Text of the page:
Regular team play-throughs of the game can add a lot of value through improved focus on the sprint goal and increased cross-discipline collaboration.
During the sprint, when the game is in a state where progress can be seen by the team, they hold a play-through of the areas related to the sprint goal. Anyone can take the controls of the game, but usually it’s not the Scrum Master.
Depending on the state of a feature or mechanic, the developer who is directly working on what is to be played may show it, but it’s preferable to have someone less family drive the play-through. This shows areas of where the player interface might be confusing.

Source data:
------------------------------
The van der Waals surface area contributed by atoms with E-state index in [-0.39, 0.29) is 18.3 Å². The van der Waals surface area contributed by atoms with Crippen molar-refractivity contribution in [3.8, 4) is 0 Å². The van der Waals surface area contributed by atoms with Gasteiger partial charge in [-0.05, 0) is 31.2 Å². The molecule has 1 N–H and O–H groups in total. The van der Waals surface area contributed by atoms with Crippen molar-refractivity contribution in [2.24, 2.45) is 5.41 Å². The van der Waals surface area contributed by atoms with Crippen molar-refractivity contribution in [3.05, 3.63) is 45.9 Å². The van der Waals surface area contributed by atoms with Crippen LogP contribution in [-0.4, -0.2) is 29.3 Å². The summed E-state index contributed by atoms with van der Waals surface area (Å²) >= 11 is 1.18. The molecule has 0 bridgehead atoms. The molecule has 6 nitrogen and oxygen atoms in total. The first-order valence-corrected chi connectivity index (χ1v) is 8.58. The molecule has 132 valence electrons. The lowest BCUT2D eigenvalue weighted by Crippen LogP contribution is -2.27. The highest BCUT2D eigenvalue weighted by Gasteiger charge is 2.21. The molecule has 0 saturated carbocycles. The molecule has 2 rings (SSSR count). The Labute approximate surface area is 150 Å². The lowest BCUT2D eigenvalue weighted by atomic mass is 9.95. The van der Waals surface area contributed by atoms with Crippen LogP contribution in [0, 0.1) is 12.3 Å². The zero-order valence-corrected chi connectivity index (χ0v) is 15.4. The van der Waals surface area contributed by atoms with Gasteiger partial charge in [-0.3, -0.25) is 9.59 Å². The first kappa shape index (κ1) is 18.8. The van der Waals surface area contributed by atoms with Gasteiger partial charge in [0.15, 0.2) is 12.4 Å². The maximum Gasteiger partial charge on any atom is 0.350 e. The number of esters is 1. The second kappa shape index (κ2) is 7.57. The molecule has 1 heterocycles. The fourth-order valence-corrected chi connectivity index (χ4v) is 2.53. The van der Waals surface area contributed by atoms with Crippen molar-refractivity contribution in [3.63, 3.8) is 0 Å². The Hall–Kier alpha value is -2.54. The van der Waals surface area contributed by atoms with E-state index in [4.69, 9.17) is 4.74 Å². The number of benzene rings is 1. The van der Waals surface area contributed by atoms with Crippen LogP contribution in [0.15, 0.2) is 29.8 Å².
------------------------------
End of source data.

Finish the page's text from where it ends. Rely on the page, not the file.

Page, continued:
During the play-through, anyone on the team can suggest improvements or identify problems to be fixed.
The duration and frequency of play-throughs can vary. If they are short, they can be done daily but longer ones once or twice a week work too.
If the team has nothing to show half-way through the sprint, this is a great opportunity to ask them if there is any way to demonstrate progress earlier. Earlier play-throughs create more opportunity to take advantage of emergence and to avoid late-sprint crunch and compromise.
Additionally, you may want to invite a senior designer or art director to listen in. This creates the opportunity for feedback (after the play-through) among the disciplines. Make sure that people outside the team understand that the play-through is not an opportunity to change the sprint goal.
I've always found that play-throughs held just before the daily scrum or at the end of the day are best (for different reasons). Experiment!